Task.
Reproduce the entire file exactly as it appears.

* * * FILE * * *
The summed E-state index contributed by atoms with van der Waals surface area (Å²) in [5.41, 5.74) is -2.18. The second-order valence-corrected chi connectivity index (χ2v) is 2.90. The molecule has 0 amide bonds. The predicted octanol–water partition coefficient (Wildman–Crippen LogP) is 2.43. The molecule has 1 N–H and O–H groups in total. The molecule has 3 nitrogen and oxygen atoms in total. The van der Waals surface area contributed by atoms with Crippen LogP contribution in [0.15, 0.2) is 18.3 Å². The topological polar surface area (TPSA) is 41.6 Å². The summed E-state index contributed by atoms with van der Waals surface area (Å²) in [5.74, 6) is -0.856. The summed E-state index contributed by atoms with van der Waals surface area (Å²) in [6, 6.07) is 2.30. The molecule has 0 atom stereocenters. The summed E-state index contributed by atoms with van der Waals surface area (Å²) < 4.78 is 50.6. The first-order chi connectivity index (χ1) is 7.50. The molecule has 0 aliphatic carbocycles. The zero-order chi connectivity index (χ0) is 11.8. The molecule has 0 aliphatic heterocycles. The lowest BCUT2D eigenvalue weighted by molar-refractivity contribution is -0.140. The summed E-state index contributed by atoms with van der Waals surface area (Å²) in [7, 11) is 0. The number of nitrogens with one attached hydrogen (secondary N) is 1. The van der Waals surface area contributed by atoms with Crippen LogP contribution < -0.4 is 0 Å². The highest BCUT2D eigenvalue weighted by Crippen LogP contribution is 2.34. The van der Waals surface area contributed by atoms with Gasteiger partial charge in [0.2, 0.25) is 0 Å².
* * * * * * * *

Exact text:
The summed E-state index contributed by atoms with van der Waals surface area (Å²) in [5.41, 5.74) is -2.18. The second-order valence-corrected chi connectivity index (χ2v) is 2.90. The molecule has 0 amide bonds. The predicted octanol–water partition coefficient (Wildman–Crippen LogP) is 2.43. The molecule has 1 N–H and O–H groups in total. The molecule has 3 nitrogen and oxygen atoms in total. The van der Waals surface area contributed by atoms with Crippen LogP contribution in [0.15, 0.2) is 18.3 Å². The topological polar surface area (TPSA) is 41.6 Å². The summed E-state index contributed by atoms with van der Waals surface area (Å²) in [5.74, 6) is -0.856. The summed E-state index contributed by atoms with van der Waals surface area (Å²) in [6, 6.07) is 2.30. The molecule has 0 atom stereocenters. The summed E-state index contributed by atoms with van der Waals surface area (Å²) < 4.78 is 50.6. The first-order chi connectivity index (χ1) is 7.50. The molecule has 0 aliphatic carbocycles. The zero-order chi connectivity index (χ0) is 11.8. The molecule has 0 aliphatic heterocycles. The lowest BCUT2D eigenvalue weighted by molar-refractivity contribution is -0.140. The summed E-state index contributed by atoms with van der Waals surface area (Å²) in [7, 11) is 0. The number of nitrogens with one attached hydrogen (secondary N) is 1. The van der Waals surface area contributed by atoms with Crippen LogP contribution < -0.4 is 0 Å². The highest BCUT2D eigenvalue weighted by Crippen LogP contribution is 2.34. The van der Waals surface area contributed by atoms with Gasteiger partial charge in [0.2, 0.25) is 0 Å².